Greenville is located near the center of Bond County at  U.S. Route 40 and Interstate 70 pass to the south of downtown, both highways leading west 49 miles (79 km) to St. Louis and east 19 miles (31 km) to Vandalia.(38.8895, -89.4036).
Greenville is also located on Illinois Route 127, which is a major north-south route connecting Southern Illinois to Springfield.
The National Road passes through Greenville. East of Greenville it follows Illinois Route 140, and west it follows U.S. Route 40. Its route west of town was the source of a historic controversy. Original plans were to connect Greenville to St. Louis. However, the Illinois General Assembly preferred a route to Alton in order to favor an Illinois city directly on the Mississippi River. When federal money for the road ran out in 1840 at Vandalia, 19 miles east of Greenville, the State Legislature refused to fund it further. Residents of Greenville, Highland, Troy, and Collinsville paid to complete the road to East St. Louis. The "State Policy" of favoring Alton over St. Louis remained a major political issue in Illinois until the Civil War.
According to the 2010 census, Greenville has a total area of 6.19 square miles (16.03 km2), all land.
Governor Bond Lake, a 775-acre man-made lake named after the first governor of Illinois, Shadrach Bond, is near Greenville. It was built in the late 1960s to supply water to the city and is now also used for fishing, boating, camping and other recreational purposes. Greenville is 17 miles from the largest man-made lake in Illinois, Carlyle Lake, which is one of the most popular recreational areas in southern Illinois.
As of the census of 2000, there were 6,955 people, 2,019 households, and 1,280 families residing in the city. The population density was 1,337.0 people per square mile (516.4/km²). There were 2,171 housing units at an average density of 417.3 per square mile (161.2/km²). The racial makeup of the city was 82.40 percent White, 15.44 percent African American, 0.62 percent Native American, 0.47 percent Asian, 0.37 percent from other races, and 0.69 percent from two or more races. Hispanic or Latino of any race were 2.46 percent of the population.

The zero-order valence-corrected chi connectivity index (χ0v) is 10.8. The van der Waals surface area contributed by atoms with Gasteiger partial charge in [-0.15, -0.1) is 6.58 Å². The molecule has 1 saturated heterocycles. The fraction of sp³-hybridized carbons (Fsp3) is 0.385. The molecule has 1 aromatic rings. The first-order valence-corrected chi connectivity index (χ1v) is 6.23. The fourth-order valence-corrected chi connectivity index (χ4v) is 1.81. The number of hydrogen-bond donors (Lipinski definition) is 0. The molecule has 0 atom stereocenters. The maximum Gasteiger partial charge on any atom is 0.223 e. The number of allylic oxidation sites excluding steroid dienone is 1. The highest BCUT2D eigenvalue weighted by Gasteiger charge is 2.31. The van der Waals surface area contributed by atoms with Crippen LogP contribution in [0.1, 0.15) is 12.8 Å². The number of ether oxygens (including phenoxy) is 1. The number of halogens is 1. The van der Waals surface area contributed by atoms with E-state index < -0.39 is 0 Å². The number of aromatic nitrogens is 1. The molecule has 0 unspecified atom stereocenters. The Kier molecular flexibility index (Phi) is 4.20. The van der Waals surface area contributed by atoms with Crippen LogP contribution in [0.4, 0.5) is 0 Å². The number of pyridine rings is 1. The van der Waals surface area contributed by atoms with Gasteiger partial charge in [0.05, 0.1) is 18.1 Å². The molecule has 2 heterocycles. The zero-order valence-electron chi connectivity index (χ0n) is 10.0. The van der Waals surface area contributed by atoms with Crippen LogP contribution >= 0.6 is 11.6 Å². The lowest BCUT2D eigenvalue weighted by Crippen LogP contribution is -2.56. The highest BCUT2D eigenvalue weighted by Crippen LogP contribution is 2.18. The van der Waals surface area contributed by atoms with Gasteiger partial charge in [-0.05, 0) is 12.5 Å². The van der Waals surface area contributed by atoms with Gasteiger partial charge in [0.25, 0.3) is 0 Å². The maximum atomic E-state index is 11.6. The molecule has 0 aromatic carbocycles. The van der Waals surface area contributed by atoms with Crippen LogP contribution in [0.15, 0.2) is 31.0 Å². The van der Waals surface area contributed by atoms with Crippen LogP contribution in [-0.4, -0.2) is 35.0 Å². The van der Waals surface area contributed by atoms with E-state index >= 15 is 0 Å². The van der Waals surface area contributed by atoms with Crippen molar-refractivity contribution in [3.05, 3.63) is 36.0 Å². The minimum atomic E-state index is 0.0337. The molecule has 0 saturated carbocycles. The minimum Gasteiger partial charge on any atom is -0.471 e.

There were 2,019 households, out of which 30.0 percent had children under the age of 18 living with them, 50.7 percent were married couples living together, 10.0 percent had a female householder with no husband present, and 36.6 percent were non-families. 33.4 percent of all households were made up of individuals[clarification needed] and 17.7 percent had someone living alone who was 65 years of age or older. The average household size was 2.28 and the average family size was 2.90.
In the city the population was spread out with 15.9 percent under the age of 18, 18.1 percent from 18 to 24, 32.7 percent from 25 to 44, 18.7 percent from 45 to 64, and 14.6 percent who were 65 years of age or older. The median age was 34 years. For every 100 females, there were 143.6 males. For every 100 females age 18 and over, there were 152.5 males.
The median income for a household in the city was $35,650, and the median income for a family was $45,557. Males had a median income of $26,105 versus $20,889 for females. The per capita income for the city was $17,326. About 8.8 percent of families and 11.8 percent of the population were below the poverty line, including 14.0 percent of those under age 18 and 9.9 percent of those age 65 or over.
- Ernest L. Boyer, former U.S. Commissioner of Education
- Robert Briner, Emmy Award-winning television producer
- Job Adams Cooper, sixth governor of Colorado
- Gerald Greider, Wisconsin legislator
- Phyllis Holmes, former basketball coach for Greenville College and the U.S. Olympics Team
- Alfred Harrison Joy, astronomer
- Enoch A. Holtwick, temperance activist and the Prohibition Party candidate for President in 1956
- Edwin G. Krebs, a Nobel Prize-winning biochemist
- Herbert Lyle Mayfield, hybrid folk instrument designer and builder. Inventor of the guitalin. Also a writer, newspaper columnist, and Journeyman printer.
- Tom Merritt, executive editor on the TWIT network
- Henry Perrine, noted horticulturalist
- Robert E. "Ish" Smith, president of the IBAF and the United States Baseball Federation, former president of Greenville College
- Ron Stephens, formerly of the Illinois House of Representatives
- Manuel Velazquez, anti-boxing activist
- Frank Watson, longtime Republican Minority Leader of the Illinois Senate
- Howard Zahniser, environmental activist, wrote the Wilderness Act of 1964
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- ~Historic~ Greenville Illinois - Bock Museum - Greenville Chamber of Commerce
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- 'Wisconsin Blue Book 1971,' Biographical Sketch of Gerald Greider, pg. 46